SubscribeEnter your email address to subscribe for blog updates.
Where I’m At
Kitty Coleman Woodland Gardens, Courtenay, BC 18 - 20 May 2013
Canada Day Market. Campbell River, 01 July 2013
Summer Market, Qualicum Beach BC
04, 11, 18, 25 July, 01 August 2013
Courtenay Market Day, Courtenay, BC 20 July 2013
Comox Nautical Days, Comox, BC 03 - 05 August 2013
Nanaimo Professional Craft Fair, Nanaimo, BC 01 - 03 Nov 2013
Dickens Christmas Craft Faire, Courtenay, BC 08 - 10 Nov 2013
Kris Kringle Craft fair (www.kriskringle.ca) Parksville, BC 14 - 17 Nov 2013
Comox Mall, Comox, BC 04 - 24 Dec 2013
More to follow soon...
Work On Display
Ben Davies Financial Planning, Beaufort Ave, Comox BC - Various Images in an Ongoing Display
Vancouver Island Visitor Centre, Comox Valley, Small Road, Courtenay, BC - Prints & Books available for sale
TagsBald Eagle Barn Swallow BC BC Coast BC Flowers Bear Bear Cub Beaver black bear Coastal Wolf Cub Dolphin Eagle Gray Wolf Great Bear Rainforest Great Blue Heron Grey Wolf Grizzly Grizzly Bear Grizzly Cub Harbour Seal Harrier Heron Humpback Whale Kermode Khutzeymateen Killer Whale Northern Harrier Orca Owl Racoon Salmon Sandhill Crane Sea-Lion Seal Short Eared Owl Siberian Tiger Snowy Owl Spirit Bear Steller Sea-Lion Swan West Coast white-sided dolphin Wolf WWF
Tag Archives: Sea-Lion
Click to Enlarge Image
Here is a recent shot showing both species of sea-lion that can found on the BC coast, the Steller Sea-Lion (Eumetopias jubatus) and the California Sea-Lion (Zalophus californianus). Both species are seen here together ‘cooling off’ from the early April sun by raising their flippers up out of the water in this way. The ‘Cali’s’ will head off south soon to bread and by May will be gone from BC waters until the fall. In the meantime, Stellers remain year round and can often be found in large congregations of hundreds and in some places thousands of animals. More sea-lions can be seen in the Other Wildlife gallery.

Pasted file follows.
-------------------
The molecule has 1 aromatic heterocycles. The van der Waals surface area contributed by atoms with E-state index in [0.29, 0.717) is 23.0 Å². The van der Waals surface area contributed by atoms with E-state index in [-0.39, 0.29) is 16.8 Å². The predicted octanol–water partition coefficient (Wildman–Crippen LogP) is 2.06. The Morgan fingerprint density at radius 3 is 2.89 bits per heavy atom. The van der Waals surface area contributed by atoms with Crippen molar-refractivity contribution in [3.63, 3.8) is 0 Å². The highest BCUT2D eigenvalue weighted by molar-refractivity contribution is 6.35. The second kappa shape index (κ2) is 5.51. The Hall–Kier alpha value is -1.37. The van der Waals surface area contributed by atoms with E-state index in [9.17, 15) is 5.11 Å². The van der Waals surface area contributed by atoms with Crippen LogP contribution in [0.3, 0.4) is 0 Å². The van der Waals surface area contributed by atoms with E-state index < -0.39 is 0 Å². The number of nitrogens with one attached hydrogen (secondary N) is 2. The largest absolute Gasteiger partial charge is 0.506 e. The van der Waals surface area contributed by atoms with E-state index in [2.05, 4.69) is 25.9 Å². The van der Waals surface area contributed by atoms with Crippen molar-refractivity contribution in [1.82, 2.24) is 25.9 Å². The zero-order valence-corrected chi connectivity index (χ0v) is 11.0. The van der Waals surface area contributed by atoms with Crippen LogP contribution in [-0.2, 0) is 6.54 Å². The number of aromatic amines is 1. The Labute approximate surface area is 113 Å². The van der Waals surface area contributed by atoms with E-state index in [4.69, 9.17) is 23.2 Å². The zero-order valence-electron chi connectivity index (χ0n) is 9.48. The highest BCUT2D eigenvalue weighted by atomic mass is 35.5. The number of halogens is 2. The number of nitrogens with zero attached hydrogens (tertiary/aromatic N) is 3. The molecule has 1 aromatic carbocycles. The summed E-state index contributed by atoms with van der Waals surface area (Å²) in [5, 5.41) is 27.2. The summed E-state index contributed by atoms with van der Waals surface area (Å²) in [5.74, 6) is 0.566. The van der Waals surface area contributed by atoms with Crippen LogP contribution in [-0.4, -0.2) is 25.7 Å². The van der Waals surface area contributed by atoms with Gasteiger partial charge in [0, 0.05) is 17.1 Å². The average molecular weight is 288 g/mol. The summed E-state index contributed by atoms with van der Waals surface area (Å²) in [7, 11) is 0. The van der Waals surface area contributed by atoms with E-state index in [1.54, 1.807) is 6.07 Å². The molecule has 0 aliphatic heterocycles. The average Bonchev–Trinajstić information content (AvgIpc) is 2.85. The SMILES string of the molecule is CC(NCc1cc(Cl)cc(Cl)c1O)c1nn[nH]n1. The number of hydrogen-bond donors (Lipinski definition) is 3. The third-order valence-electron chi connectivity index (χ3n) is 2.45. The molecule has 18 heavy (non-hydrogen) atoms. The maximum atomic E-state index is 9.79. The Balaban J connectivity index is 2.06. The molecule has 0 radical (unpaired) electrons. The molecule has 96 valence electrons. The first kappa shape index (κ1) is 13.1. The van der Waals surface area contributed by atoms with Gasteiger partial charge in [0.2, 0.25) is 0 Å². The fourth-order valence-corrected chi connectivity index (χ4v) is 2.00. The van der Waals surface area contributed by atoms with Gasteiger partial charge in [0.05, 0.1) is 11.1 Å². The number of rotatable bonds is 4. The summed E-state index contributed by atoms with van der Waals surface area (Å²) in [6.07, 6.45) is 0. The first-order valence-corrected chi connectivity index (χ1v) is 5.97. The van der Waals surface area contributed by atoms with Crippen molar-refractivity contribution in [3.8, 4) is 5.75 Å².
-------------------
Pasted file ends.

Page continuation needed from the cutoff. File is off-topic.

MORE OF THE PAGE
Steller Sea-Lions range along most of the BC coast and are usually much lighter or blonder than their cousins the California Sea-Lion. Males can weigh in the region of 1,000 kg, whilst females are considerably less than half that! They love to haul out on rocks and ‘sunbathe’ adjacent to the shoreline and can be very curious and even playful when you approach by boat. Surprisingly, they are closely linked to grizzly bears and share a similar DNA. It is always worth keeping an extra sharp eye out when watching Steller Sea-Lions as they are a favourite food source of transient orca who will often circle and harass the sea-lions if they come across them on the rocks and show them little mercy if they are in the water. This female was spotted last weekend on some rocks off Long Beach, Tofino.
California Sea-Lions are winter visitors to parts of the BC Coast and have usually headed off south to breed by late spring. Weighing in at up to a sprightly 400kg they are much smaller than their larger and more common cousins the Steller Sea-Lion, which can hit the 1000kg mark. I was lucky to photograph these three playful pinnipeds in a coastal inlet in early May last year.